Education And Debate

Monitoring global health: time for new solutions

BMJ 2004; 329 doi: http://dx.doi.org/10.1136/bmj.329.7474.1096 (Published 04 November 2004) Cite this as: BMJ 2004;329:1096
  1. Christopher J L Murray, director (christopher_murray@harvard.edu)1,
  2. Alan D Lopez, head of school2,
  3. Suwit Wibulpolprasert, senior adviser on health economics3
  1. 1 Harvard Initiative for Global Health, Harvard University, 104 Mount Auburn Street, Cambridge, MA 02138, USA
  2. 2 School of Population Health, University of Queensland, Herston Road, Herston, Queensland 4006, Australia
  3. 3 Office of Permanent Secretary, Ministry of Public Health, Tiwanond Road, Nonthaburi 11000, Thailand
  1. Correspondence to: C J L Murray

    Improved global health monitoring requires new technologies and methods, strengthened national capacity, norms and standards, and gold standard global reporting. The World Health Organization's many functions limit its capacity for global reporting, and a new global health monitoring organisation is needed to provide independent gold standard health information to the world

    Introduction

    Sound information on financial and human resources invested in health, health interventions delivered to people in need, and the impact of these efforts on people's health is critical for planning health systems, implementing programmes, epidemic response, allocating budgets for research and development, monitoring progress, and evaluating what works and what does not. Although all countries collect a wide range of health information through registries, surveys, and vital registration systems, huge gaps hinder our ability to respond to global health challenges, which are alarming at a time when global investments in AIDS, tuberculosis, and malaria are increasing and when there is renewed focus on health goals as exemplified by the UN Millennium Declaration.1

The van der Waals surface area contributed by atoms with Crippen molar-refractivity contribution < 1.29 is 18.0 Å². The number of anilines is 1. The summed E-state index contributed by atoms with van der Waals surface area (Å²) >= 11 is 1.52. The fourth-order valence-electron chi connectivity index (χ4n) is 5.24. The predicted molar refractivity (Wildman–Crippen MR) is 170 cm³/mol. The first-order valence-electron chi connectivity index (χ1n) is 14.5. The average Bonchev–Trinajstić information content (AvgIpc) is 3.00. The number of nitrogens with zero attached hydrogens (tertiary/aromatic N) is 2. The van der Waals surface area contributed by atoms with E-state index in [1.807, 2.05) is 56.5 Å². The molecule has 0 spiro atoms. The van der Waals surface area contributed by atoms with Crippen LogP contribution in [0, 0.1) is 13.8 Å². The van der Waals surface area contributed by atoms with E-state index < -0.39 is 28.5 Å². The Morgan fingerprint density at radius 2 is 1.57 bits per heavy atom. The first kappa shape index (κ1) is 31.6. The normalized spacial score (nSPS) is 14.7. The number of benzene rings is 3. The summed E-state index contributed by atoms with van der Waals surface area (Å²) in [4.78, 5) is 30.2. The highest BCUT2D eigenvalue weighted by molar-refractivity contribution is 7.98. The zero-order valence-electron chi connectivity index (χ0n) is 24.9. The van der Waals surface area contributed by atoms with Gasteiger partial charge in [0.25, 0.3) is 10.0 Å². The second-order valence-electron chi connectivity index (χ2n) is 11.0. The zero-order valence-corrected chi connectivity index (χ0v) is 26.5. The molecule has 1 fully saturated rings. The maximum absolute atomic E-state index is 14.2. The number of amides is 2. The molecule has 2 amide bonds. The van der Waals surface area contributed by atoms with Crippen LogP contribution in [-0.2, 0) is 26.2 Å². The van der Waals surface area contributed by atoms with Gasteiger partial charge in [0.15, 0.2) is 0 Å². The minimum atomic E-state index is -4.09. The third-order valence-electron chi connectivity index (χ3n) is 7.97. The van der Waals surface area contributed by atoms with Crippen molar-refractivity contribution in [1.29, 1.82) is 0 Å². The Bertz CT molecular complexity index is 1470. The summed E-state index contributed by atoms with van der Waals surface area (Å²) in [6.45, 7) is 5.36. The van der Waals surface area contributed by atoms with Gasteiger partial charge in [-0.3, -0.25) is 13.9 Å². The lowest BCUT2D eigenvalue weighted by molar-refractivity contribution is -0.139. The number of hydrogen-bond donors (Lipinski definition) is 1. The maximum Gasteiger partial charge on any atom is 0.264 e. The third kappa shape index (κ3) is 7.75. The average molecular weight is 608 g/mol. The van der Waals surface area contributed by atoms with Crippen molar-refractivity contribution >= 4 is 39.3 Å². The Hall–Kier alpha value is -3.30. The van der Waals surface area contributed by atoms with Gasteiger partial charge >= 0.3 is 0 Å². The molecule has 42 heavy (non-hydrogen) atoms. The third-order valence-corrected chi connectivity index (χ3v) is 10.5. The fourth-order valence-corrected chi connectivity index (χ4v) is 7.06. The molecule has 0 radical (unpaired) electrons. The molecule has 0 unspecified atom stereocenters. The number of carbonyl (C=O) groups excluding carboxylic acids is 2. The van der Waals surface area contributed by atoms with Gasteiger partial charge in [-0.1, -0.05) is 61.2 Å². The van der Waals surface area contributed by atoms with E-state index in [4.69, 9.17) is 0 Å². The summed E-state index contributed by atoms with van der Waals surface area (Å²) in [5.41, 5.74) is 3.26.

The availability of valid, reliable, and comparable health information to inform local, regional, national, and global decisions can be furthered through four interconnected efforts: improving the technology and methods for population health measurement; strengthening national capacity and motivating governments to collect and analyse useful health data; establishing global norms and standards for what are the core health related measurements and how to measure them; and reporting to the globe valid, reliable, and comparable assessments of inputs, service delivery, and achievements for health. Although many challenges and initiatives are under way for the first three of these components, the fourth area is currently the weakest and getting worse, not better. We explore the problem and the potential solution to global monitoring and evaluation and briefly review the other three areas as necessary.

    Technology and methods of health measurement

    For several critical measures of …

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